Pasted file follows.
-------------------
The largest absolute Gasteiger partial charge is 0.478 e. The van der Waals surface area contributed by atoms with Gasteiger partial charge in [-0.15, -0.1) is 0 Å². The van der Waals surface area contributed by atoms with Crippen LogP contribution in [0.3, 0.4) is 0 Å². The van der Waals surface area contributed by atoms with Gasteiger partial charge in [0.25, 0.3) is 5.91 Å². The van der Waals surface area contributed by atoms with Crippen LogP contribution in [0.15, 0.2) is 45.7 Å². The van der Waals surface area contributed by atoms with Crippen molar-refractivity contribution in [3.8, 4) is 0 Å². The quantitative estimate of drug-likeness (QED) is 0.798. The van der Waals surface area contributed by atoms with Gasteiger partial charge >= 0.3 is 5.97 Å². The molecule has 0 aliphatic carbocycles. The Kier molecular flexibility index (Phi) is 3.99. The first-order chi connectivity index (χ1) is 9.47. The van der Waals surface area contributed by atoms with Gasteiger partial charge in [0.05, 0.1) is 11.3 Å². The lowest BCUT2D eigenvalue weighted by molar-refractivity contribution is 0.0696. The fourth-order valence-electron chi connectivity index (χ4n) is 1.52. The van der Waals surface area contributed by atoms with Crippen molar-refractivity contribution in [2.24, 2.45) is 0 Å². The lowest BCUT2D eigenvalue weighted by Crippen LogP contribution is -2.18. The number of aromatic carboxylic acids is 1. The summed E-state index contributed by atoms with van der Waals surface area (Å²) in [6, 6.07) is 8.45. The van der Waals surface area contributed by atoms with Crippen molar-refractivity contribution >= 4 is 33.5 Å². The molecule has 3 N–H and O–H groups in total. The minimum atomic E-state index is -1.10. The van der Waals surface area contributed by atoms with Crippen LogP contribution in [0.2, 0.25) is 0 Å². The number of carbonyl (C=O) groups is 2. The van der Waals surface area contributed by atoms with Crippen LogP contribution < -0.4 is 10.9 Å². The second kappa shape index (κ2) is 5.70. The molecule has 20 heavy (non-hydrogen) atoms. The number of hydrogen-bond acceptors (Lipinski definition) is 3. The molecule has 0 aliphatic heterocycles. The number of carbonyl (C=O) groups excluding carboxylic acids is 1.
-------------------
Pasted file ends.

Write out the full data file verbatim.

The largest absolute Gasteiger partial charge is 0.478 e. The van der Waals surface area contributed by atoms with Gasteiger partial charge in [-0.15, -0.1) is 0 Å². The van der Waals surface area contributed by atoms with Crippen LogP contribution in [0.3, 0.4) is 0 Å². The van der Waals surface area contributed by atoms with Gasteiger partial charge in [0.25, 0.3) is 5.91 Å². The van der Waals surface area contributed by atoms with Crippen LogP contribution in [0.15, 0.2) is 45.7 Å². The van der Waals surface area contributed by atoms with Crippen molar-refractivity contribution in [3.8, 4) is 0 Å². The quantitative estimate of drug-likeness (QED) is 0.798. The van der Waals surface area contributed by atoms with Gasteiger partial charge >= 0.3 is 5.97 Å². The molecule has 0 aliphatic carbocycles. The Kier molecular flexibility index (Phi) is 3.99. The first-order chi connectivity index (χ1) is 9.47. The van der Waals surface area contributed by atoms with Gasteiger partial charge in [0.05, 0.1) is 11.3 Å². The lowest BCUT2D eigenvalue weighted by molar-refractivity contribution is 0.0696. The fourth-order valence-electron chi connectivity index (χ4n) is 1.52. The van der Waals surface area contributed by atoms with Crippen molar-refractivity contribution in [2.24, 2.45) is 0 Å². The lowest BCUT2D eigenvalue weighted by Crippen LogP contribution is -2.18. The number of aromatic carboxylic acids is 1. The summed E-state index contributed by atoms with van der Waals surface area (Å²) in [6, 6.07) is 8.45. The van der Waals surface area contributed by atoms with Crippen molar-refractivity contribution >= 4 is 33.5 Å². The molecule has 3 N–H and O–H groups in total. The minimum atomic E-state index is -1.10. The van der Waals surface area contributed by atoms with Crippen LogP contribution in [0.2, 0.25) is 0 Å². The number of carbonyl (C=O) groups is 2. The van der Waals surface area contributed by atoms with Crippen LogP contribution < -0.4 is 10.9 Å². The second kappa shape index (κ2) is 5.70. The molecule has 20 heavy (non-hydrogen) atoms. The number of hydrogen-bond acceptors (Lipinski definition) is 3. The molecule has 0 aliphatic heterocycles. The number of carbonyl (C=O) groups excluding carboxylic acids is 1.